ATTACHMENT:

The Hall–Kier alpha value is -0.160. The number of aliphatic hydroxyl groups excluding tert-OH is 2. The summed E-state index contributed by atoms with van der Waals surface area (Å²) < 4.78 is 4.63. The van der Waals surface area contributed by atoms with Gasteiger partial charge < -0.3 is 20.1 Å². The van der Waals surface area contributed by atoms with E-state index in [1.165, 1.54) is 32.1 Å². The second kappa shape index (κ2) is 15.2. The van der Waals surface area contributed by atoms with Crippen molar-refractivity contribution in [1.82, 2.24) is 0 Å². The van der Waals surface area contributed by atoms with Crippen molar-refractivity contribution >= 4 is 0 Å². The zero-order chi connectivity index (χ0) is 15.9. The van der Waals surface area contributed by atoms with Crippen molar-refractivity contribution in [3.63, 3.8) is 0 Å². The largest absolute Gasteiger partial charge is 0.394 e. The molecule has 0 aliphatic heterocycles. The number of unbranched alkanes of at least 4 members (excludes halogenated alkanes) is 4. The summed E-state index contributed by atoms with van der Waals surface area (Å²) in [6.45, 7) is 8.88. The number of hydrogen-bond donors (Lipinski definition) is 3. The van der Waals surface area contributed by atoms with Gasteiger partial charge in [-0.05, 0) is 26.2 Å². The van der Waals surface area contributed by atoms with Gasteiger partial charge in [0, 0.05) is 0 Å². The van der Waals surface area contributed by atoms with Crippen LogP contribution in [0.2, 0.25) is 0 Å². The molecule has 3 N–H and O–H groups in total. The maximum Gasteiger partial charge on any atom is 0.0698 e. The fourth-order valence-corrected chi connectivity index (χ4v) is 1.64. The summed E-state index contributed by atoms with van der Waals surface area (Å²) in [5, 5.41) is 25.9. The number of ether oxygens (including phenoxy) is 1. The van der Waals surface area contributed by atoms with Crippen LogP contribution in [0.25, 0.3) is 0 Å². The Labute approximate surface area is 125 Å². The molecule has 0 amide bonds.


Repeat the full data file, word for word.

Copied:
The Hall–Kier alpha value is -0.160. The number of aliphatic hydroxyl groups excluding tert-OH is 2. The summed E-state index contributed by atoms with van der Waals surface area (Å²) < 4.78 is 4.63. The van der Waals surface area contributed by atoms with Gasteiger partial charge < -0.3 is 20.1 Å². The van der Waals surface area contributed by atoms with E-state index in [1.165, 1.54) is 32.1 Å². The second kappa shape index (κ2) is 15.2. The van der Waals surface area contributed by atoms with Crippen molar-refractivity contribution in [1.82, 2.24) is 0 Å². The van der Waals surface area contributed by atoms with Crippen molar-refractivity contribution >= 4 is 0 Å². The zero-order chi connectivity index (χ0) is 15.9. The van der Waals surface area contributed by atoms with Crippen molar-refractivity contribution in [3.63, 3.8) is 0 Å². The largest absolute Gasteiger partial charge is 0.394 e. The molecule has 0 aliphatic heterocycles. The number of unbranched alkanes of at least 4 members (excludes halogenated alkanes) is 4. The summed E-state index contributed by atoms with van der Waals surface area (Å²) in [6.45, 7) is 8.88. The number of hydrogen-bond donors (Lipinski definition) is 3. The van der Waals surface area contributed by atoms with Gasteiger partial charge in [-0.05, 0) is 26.2 Å². The van der Waals surface area contributed by atoms with Gasteiger partial charge in [0, 0.05) is 0 Å². The van der Waals surface area contributed by atoms with Crippen LogP contribution in [0.2, 0.25) is 0 Å². The molecule has 3 N–H and O–H groups in total. The maximum Gasteiger partial charge on any atom is 0.0698 e. The fourth-order valence-corrected chi connectivity index (χ4v) is 1.64. The summed E-state index contributed by atoms with van der Waals surface area (Å²) in [5, 5.41) is 25.9. The number of ether oxygens (including phenoxy) is 1. The van der Waals surface area contributed by atoms with Crippen LogP contribution in [0.25, 0.3) is 0 Å². The Labute approximate surface area is 125 Å². The molecule has 0 amide bonds.